Oak Apple Day

Oak Apple Day Quick Facts

2021 Date29 May 2021
2022 Date29 May 2022
Oak Apple Day

Oak Apple Day History

Oak Apple Day seeks to commemorate the restoration of the English Monarchy in 1660. It also serves as a remembrance for King Charles II. In 1651, he escaped a pursuing army by hiding in an oak tree at the grounds of Boscobel House in Staffordshire. He managed to survive and would later become king of Great Britain and Ireland in 1660. His escape and use of the Boscobel Oak tree was the reason for the name Oak Apple Day.

Oak Apple Day was abolished as a public holiday in 1859 but it continues to be celebrated in several parts of the country. It is observed annually on 29 May.

Oak Apple Day Facts & Quotes

  • The entrance gate to Worcester's Guildhall in England is typically decorated with oak branches and leaves on Oak Apple Day.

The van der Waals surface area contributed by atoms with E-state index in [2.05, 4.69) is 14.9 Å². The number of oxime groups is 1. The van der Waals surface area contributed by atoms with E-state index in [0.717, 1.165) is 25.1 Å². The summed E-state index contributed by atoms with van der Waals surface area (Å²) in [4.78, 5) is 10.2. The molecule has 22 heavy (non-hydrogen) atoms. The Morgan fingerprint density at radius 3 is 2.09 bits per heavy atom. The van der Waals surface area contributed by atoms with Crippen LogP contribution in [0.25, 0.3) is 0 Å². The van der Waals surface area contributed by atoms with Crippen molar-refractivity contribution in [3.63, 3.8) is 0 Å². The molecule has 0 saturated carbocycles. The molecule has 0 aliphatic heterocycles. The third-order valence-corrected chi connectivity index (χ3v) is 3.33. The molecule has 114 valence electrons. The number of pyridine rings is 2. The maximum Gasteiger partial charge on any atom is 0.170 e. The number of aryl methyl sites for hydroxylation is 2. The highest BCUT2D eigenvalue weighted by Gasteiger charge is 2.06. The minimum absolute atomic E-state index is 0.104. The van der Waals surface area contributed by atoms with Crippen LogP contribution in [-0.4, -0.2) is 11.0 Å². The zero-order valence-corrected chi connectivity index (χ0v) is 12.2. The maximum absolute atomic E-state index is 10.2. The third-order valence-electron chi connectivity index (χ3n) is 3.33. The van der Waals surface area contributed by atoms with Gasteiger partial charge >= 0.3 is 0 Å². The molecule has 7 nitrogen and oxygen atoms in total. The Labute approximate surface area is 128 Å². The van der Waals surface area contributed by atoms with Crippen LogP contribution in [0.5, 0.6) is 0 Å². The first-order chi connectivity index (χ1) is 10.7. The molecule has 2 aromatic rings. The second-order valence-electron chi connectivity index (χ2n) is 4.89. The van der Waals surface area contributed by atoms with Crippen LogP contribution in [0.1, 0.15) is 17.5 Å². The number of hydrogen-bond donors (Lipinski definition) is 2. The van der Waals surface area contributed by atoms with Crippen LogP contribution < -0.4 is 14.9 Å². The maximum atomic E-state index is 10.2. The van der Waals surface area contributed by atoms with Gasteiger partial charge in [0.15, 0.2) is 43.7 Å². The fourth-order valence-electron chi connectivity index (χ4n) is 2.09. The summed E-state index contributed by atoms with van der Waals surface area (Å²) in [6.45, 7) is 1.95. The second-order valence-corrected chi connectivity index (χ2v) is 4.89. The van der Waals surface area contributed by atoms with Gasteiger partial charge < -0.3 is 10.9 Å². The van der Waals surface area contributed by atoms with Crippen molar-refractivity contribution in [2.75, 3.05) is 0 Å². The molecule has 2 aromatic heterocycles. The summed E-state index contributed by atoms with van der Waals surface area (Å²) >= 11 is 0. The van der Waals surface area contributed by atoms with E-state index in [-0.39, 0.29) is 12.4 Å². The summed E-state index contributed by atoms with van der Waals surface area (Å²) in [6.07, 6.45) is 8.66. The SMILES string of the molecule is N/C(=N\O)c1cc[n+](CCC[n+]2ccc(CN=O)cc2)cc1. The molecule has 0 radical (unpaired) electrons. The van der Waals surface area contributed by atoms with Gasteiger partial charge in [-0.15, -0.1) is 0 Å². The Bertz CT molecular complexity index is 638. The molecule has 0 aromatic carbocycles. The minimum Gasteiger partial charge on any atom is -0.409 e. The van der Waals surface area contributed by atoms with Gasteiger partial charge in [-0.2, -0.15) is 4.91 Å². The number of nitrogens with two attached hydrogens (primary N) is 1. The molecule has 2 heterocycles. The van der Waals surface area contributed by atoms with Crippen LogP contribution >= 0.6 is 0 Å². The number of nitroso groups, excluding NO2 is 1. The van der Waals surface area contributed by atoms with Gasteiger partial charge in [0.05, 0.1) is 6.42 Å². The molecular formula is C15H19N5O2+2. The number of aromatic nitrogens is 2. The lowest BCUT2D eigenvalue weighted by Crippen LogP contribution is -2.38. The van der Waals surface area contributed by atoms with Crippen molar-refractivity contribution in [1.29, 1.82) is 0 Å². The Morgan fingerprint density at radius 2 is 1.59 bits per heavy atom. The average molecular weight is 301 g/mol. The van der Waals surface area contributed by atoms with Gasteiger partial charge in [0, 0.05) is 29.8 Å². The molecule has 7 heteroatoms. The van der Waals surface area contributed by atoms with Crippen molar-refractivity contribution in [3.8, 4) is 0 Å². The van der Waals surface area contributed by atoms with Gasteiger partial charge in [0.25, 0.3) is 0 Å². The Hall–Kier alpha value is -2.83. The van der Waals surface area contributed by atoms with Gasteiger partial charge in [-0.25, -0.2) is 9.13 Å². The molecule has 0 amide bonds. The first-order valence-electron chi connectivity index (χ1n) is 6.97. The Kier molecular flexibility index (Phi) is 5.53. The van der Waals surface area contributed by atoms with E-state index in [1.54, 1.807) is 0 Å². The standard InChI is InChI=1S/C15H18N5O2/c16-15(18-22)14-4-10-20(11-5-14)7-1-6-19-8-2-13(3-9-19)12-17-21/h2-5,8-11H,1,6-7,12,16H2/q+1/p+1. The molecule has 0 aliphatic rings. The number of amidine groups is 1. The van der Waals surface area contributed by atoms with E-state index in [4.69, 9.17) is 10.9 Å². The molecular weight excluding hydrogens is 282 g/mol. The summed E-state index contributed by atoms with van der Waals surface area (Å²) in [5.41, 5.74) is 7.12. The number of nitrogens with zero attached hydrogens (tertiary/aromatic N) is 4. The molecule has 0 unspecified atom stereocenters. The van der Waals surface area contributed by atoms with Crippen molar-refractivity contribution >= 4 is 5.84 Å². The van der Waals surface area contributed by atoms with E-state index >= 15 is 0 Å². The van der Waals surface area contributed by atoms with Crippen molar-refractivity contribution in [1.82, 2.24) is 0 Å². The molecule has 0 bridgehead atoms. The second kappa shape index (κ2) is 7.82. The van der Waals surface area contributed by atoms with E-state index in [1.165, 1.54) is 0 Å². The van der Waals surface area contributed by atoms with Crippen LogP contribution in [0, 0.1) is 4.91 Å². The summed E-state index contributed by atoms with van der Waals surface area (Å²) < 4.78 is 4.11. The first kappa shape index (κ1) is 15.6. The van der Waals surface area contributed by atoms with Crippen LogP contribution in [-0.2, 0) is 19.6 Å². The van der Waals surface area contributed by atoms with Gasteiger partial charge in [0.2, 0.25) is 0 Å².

• The sprig of oak is an ornament worn to shows a person’s loyalty to the restored king. An old tradition was for children to challenge or pinch the bottom of those who refused to wear an oak-sprig.
  • Parliament had ordered the 29th of May, the King's birthday, to be for ever kept as a day of thanksgiving for our redemption from tyranny and the King's return to his Government, he returning to London that day - Samuel Pepys' Diary, 1660

Oak Apple Day Top Events and Things to Do

  • Wear an oak apple or oak sprig adornment. It's popular to wear the pin as a commemoration for King Charles II.
  • Visit the All Saints' Church in Northampton and see the statue of Charles II. A garland of oak leaves is placed atop the statue at noon every Oak Apple Day. A celebration of the Holy Communion is usually held after.
  • Visit one of London's Royal Oak pubs and have a pint.

Oak Apple Day References and Related Sites

www.learnenglish.de: Oak Apple Day

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